It’s frustrating, and not at all surprising. She was not merely a misunderstood politician. She was, outright, a careless human being, so careless that her death was legitimately celebrated throughout Great Britain. This is similar to the showrunner saying between seasons one and two that the second season would focus more on Prince Phillip, because he found him more interesting.


As for the fairy tale of Charles and Diana, that is a different side of things as well. Season three had done so well in making us feel sympathetic for Charles, as the heir finding it difficult to accept his role as future king, living and growing in a more modern society and wanting to do right by his country people and his family at the same time. Also misunderstood, by his father and peers, he struggled to fit in and carve his own space.


Season four begins with the family discussing his relationship matters, and his inability to find someone worthy of marriage due to his own relationship with Camilla Parker-Bowles - who’s married and with children at this point. At the end of season three, you felt heartbreak for him as his family decided that Camilla wasn’t worthy of joining the royal family, and thus she went on to marry someone else, but in season four it is his continued persistence that Camilla is the only one his heart belongs to - even after courting and marrying Diana! - that turns that sympathy into resentment.


Charles is so actually cruel to Diana, stemming from his own resentment and insecurities, and his actions push all sympathy built from season three out the window. There is nothing to be sympathetic towards anymore where Charles is concerned, as he pouts and throws tantrums because no one will give him what he wants. Diana, for her part, was young and thrust into a world where she was repeatedly treated as if she didn’t deserve to be there, and when her popularity began to outshine Charles’, she was punished for it by him.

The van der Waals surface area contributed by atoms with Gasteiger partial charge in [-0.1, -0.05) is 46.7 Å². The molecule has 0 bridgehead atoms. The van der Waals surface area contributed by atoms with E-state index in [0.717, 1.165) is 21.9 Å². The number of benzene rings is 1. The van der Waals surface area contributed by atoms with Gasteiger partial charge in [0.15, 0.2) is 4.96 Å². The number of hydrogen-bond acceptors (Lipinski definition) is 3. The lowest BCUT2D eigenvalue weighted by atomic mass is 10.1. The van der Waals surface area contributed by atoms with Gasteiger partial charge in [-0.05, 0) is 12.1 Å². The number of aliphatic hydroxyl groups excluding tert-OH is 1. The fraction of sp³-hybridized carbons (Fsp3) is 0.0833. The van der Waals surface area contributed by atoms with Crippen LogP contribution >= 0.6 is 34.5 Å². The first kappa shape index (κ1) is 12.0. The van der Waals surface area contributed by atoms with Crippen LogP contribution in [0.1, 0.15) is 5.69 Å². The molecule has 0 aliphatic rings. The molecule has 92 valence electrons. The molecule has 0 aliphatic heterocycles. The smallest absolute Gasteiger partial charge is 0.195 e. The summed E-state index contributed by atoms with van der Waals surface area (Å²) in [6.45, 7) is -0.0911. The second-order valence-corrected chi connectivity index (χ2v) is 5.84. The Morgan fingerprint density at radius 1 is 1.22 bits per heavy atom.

The difference in these stories, though, is that Margaret Thatcher’s actions and character had real life consequences, that were left out of the retelling of her story. Charles and Diana’s relationship, those details that the show may have embellished for drama, will always be private. We will never know just what their relationship was ever really like - if it was truly that difficult for Diana, if Charles really was that petulant and mean.


The power of history, is in the hands of the storyteller. And these stories, the way they have been shaped by these storytellers, and the showrunner, will shape perceptions for younger generations. It’s so interesting, to do so much work in research, and still get so much of it so wrong — or maybe even just actively shining the light on the bits that you want to show off. Maybe the showrunner of The Crown truly does believe that Margaret Thatcher was misunderstood, or that Charles really is that cruel.


These stories really do teach one the value of research, though, and of listening to as many sides as possible (in certain realms, at least). There are plenty of stories out there, if one is only able to find them. There is fiction in history, and there always will be, when storytellers shape it.